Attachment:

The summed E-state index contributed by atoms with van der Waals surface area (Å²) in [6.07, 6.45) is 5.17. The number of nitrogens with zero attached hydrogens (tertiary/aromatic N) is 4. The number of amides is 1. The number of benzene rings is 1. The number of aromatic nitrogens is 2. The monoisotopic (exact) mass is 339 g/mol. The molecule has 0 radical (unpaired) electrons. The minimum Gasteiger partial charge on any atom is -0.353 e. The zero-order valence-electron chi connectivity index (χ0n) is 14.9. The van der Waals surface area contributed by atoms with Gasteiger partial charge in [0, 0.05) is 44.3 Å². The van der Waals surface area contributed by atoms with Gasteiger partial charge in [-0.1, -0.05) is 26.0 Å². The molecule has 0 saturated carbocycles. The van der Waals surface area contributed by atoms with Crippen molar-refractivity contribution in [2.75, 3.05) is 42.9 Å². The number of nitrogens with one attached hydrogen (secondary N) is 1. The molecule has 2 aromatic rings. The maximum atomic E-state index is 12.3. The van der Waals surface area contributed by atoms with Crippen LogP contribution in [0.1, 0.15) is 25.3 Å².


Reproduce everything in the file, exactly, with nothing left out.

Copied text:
The summed E-state index contributed by atoms with van der Waals surface area (Å²) in [6.07, 6.45) is 5.17. The number of nitrogens with zero attached hydrogens (tertiary/aromatic N) is 4. The number of amides is 1. The number of benzene rings is 1. The number of aromatic nitrogens is 2. The monoisotopic (exact) mass is 339 g/mol. The molecule has 0 radical (unpaired) electrons. The minimum Gasteiger partial charge on any atom is -0.353 e. The zero-order valence-electron chi connectivity index (χ0n) is 14.9. The van der Waals surface area contributed by atoms with Gasteiger partial charge in [0, 0.05) is 44.3 Å². The van der Waals surface area contributed by atoms with Gasteiger partial charge in [-0.1, -0.05) is 26.0 Å². The molecule has 0 saturated carbocycles. The van der Waals surface area contributed by atoms with Crippen molar-refractivity contribution in [2.75, 3.05) is 42.9 Å². The number of nitrogens with one attached hydrogen (secondary N) is 1. The molecule has 2 aromatic rings. The maximum atomic E-state index is 12.3. The van der Waals surface area contributed by atoms with Crippen LogP contribution in [0.1, 0.15) is 25.3 Å².